This clearly clarifies why Abdel Fattah al-Sisi assured US President during the Washington’s visit hat Cairo will hand over the two strategic Red Sea islands to Saudi Arabia.

According to a US-based Egyptian diplomat,who spoke on the condition of anonymity, said “Sisi said that Egypt has not pulled back from the deal and that they are serious about carrying through with it after parliament approves the legal requirements.

Is Al-Sisi in Trouble?

Since al-Sisi’s return from the US Islamic Summit in Riyadh, the Egyptian media said that al-Sisi is in real trouble as he has to choose between US or Russia the coming period.

In this context, Abd al-Mohsen Salama, the journalist at al-Ahram, wrote an article, titled: “America or Russia?”, where he said that the recent warming of the the US-Egyptian relations has opened the door to questions about the future of the Egyptian-Russian relations.

He also said, “Is it better to build strategic relations with US away from the Russians or is it better to have strategic relations with Russia away from the American hegemony?”

In the end of his article, he said that we must have strategic relations with the Americans but not on the expense of the Russian relations.

Moreover, Emad al-Deen Hussein, the journalist at al-Shorouk, wrote that Trump’s visit to the region is against Egypt’s interests.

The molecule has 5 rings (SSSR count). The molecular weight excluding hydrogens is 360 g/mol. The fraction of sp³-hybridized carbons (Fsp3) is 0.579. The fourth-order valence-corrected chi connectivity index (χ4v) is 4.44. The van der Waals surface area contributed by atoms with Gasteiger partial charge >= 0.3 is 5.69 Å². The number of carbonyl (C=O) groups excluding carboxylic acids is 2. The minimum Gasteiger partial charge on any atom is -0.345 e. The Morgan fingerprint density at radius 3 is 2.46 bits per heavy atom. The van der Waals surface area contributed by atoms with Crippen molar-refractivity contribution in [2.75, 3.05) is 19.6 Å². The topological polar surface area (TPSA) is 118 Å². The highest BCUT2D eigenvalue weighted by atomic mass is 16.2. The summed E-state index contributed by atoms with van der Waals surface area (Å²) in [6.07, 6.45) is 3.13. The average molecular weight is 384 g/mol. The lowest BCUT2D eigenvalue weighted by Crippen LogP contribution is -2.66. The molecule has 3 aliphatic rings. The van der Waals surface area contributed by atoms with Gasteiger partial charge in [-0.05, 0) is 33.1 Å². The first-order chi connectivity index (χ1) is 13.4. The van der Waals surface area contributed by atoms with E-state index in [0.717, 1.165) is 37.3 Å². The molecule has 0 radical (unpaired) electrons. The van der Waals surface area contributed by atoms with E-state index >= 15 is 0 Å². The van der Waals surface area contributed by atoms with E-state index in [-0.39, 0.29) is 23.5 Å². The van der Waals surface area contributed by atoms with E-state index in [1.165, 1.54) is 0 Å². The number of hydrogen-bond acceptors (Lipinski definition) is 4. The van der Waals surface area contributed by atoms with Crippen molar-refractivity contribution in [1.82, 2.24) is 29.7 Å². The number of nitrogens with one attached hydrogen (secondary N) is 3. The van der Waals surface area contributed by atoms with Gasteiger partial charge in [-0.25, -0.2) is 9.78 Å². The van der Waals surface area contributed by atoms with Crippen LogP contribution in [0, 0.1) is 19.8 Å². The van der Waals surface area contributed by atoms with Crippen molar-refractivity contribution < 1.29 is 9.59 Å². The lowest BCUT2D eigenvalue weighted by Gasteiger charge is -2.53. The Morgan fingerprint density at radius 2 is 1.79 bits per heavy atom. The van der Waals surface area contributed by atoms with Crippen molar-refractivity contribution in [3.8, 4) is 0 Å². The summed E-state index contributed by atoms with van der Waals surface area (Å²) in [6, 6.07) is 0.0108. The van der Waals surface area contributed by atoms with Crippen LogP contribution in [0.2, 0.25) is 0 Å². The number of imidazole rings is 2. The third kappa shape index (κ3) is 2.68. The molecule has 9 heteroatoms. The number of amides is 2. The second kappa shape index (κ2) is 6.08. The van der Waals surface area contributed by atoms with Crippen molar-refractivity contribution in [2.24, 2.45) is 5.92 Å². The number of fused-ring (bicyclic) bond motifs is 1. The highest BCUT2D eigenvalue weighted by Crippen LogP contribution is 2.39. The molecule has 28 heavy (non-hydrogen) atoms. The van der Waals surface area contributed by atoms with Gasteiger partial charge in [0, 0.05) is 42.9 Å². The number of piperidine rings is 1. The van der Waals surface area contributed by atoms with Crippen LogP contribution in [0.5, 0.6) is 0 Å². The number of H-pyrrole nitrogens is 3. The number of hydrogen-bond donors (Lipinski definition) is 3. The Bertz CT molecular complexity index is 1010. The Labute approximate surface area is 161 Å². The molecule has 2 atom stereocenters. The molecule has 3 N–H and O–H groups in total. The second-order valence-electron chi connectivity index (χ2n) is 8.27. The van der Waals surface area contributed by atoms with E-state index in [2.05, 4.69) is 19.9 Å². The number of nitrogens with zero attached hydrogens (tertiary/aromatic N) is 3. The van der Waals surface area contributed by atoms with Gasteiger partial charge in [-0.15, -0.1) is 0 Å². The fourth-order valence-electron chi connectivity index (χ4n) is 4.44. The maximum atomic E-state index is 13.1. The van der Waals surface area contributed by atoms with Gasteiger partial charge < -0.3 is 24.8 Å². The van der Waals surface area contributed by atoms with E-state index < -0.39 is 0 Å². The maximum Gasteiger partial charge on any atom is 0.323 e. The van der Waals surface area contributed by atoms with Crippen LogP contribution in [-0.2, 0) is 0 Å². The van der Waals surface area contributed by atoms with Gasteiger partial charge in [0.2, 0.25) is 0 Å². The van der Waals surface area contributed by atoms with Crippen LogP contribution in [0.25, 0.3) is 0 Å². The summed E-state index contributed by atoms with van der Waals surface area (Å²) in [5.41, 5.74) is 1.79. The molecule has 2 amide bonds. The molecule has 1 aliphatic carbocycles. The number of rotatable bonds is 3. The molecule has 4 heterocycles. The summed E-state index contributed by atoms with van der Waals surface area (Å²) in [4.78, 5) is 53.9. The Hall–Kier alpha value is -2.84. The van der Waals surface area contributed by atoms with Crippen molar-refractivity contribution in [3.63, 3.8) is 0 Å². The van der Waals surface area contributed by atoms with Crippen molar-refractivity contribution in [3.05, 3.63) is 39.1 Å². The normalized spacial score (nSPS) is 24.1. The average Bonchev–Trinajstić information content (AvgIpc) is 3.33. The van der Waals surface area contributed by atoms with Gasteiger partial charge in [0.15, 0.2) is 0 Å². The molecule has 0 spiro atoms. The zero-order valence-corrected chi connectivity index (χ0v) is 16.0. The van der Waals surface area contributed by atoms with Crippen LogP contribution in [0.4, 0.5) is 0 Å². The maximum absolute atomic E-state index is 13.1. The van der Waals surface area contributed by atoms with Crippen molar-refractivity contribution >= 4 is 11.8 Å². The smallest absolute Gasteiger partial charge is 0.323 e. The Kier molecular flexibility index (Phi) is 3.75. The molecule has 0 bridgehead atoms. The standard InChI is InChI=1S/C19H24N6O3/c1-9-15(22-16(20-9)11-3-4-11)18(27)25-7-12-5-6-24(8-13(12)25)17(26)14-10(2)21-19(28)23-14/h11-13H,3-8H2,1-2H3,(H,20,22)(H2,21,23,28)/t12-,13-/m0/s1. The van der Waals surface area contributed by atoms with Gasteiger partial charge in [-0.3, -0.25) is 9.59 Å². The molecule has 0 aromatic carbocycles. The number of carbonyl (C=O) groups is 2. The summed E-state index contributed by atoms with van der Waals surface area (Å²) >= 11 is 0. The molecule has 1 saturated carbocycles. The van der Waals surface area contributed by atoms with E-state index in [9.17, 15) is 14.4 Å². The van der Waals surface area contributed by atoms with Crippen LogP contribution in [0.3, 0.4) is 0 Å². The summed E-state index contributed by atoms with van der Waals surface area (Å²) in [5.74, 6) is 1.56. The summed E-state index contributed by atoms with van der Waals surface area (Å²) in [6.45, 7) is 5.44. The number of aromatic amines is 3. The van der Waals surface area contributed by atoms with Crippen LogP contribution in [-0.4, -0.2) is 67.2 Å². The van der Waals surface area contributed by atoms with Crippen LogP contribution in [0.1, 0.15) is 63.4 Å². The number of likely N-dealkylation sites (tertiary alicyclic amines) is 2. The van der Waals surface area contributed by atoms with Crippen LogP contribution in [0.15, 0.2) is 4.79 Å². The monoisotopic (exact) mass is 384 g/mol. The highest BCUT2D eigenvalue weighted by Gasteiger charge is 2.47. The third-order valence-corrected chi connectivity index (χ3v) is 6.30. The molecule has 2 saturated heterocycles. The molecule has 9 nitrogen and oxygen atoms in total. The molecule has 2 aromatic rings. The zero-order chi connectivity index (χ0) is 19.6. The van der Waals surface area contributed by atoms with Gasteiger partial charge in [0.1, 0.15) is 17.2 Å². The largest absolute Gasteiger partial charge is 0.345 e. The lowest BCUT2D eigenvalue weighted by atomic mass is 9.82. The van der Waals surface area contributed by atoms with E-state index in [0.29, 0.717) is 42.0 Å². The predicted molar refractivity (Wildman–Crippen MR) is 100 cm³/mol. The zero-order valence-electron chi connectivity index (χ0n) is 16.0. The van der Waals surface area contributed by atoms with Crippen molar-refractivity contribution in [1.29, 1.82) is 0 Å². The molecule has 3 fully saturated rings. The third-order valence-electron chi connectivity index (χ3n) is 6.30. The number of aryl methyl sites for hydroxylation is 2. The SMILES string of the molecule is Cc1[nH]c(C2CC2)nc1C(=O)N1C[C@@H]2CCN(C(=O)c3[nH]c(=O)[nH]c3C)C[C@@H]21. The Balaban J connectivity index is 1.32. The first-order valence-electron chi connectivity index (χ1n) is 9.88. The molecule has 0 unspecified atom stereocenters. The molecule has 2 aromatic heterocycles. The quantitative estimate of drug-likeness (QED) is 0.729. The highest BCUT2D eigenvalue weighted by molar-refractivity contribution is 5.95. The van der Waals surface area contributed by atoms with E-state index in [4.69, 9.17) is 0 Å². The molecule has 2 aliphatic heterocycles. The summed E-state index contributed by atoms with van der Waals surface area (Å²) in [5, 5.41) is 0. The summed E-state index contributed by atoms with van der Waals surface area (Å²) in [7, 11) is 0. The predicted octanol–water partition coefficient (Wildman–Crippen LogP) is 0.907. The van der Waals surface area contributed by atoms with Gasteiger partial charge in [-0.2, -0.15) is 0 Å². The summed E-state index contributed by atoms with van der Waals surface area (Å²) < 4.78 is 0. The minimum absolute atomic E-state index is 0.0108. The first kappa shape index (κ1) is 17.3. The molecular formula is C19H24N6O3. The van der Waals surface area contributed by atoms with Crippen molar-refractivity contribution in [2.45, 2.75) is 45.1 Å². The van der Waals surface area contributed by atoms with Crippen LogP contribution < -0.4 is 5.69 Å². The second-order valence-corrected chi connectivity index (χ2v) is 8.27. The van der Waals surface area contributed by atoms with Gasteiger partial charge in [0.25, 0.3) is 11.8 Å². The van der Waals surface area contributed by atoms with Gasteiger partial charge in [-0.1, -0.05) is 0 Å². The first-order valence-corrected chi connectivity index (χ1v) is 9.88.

He also said, “Did Egypt have to boycott this summit?”

He continued, “Frankly speaking it was difficult to enter an open conflict with Saudi Arabia and America especially after the situation improved after a period of tension.”


Does Egypt still Have a Regional role?

Since the coup, Egypt’s regional role has eroded due to its adoption of a foreign policy based on beneficial interests with different camp than its former allies in the past years.

Egypt’s al-Sisi tried to have a switch alliances based on interests.

Once with Gulf countries and once with their key enemies represented in Russia, Syria and Iran which has been causing tensions with his financial backer, most notably Saudi Arabia.

This in fact infers that the north African country’s role has turned more to a proxy state rather than a regional power with an independent clear vision that aligns with its national security interests or its regional position in the Sunni Arab world.

In addition, even now as Trump administration is shaping a new strategy that endorses the key traditional Sunni allies in the region, al-Sisi found himself in the middle road again to choose one camp which is still based on others agendas rather than Egypt’s will.